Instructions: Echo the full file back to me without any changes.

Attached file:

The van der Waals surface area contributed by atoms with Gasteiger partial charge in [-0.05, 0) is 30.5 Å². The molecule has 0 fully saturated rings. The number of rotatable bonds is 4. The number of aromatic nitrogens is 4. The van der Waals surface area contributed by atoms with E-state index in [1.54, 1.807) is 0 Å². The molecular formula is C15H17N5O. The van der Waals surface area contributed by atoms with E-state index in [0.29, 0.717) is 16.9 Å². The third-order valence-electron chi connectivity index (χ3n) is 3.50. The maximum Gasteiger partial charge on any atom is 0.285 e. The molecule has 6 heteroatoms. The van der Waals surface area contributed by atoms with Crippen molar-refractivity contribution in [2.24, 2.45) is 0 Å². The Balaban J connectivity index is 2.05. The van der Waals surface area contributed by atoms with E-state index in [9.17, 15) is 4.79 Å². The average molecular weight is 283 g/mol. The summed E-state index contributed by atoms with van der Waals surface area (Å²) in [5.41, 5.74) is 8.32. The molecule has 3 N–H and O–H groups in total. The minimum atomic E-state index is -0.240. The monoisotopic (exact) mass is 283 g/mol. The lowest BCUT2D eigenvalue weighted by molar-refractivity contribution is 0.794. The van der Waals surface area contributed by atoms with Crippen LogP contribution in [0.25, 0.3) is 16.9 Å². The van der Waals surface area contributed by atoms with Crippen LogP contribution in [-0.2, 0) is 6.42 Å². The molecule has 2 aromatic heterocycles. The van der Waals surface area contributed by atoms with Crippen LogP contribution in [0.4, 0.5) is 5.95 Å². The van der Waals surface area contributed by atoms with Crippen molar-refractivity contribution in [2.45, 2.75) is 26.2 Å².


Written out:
The van der Waals surface area contributed by atoms with Gasteiger partial charge in [-0.05, 0) is 30.5 Å². The molecule has 0 fully saturated rings. The number of rotatable bonds is 4. The number of aromatic nitrogens is 4. The van der Waals surface area contributed by atoms with E-state index in [1.54, 1.807) is 0 Å². The molecular formula is C15H17N5O. The van der Waals surface area contributed by atoms with E-state index in [0.29, 0.717) is 16.9 Å². The third-order valence-electron chi connectivity index (χ3n) is 3.50. The maximum Gasteiger partial charge on any atom is 0.285 e. The molecule has 6 heteroatoms. The van der Waals surface area contributed by atoms with Crippen molar-refractivity contribution in [2.24, 2.45) is 0 Å². The Balaban J connectivity index is 2.05. The van der Waals surface area contributed by atoms with E-state index in [9.17, 15) is 4.79 Å². The average molecular weight is 283 g/mol. The summed E-state index contributed by atoms with van der Waals surface area (Å²) in [5.41, 5.74) is 8.32. The molecule has 3 N–H and O–H groups in total. The minimum atomic E-state index is -0.240. The monoisotopic (exact) mass is 283 g/mol. The lowest BCUT2D eigenvalue weighted by molar-refractivity contribution is 0.794. The van der Waals surface area contributed by atoms with Crippen LogP contribution in [0.25, 0.3) is 16.9 Å². The van der Waals surface area contributed by atoms with Crippen LogP contribution in [-0.2, 0) is 6.42 Å². The molecule has 2 aromatic heterocycles. The van der Waals surface area contributed by atoms with Crippen LogP contribution in [0.4, 0.5) is 5.95 Å². The van der Waals surface area contributed by atoms with Crippen molar-refractivity contribution in [2.45, 2.75) is 26.2 Å².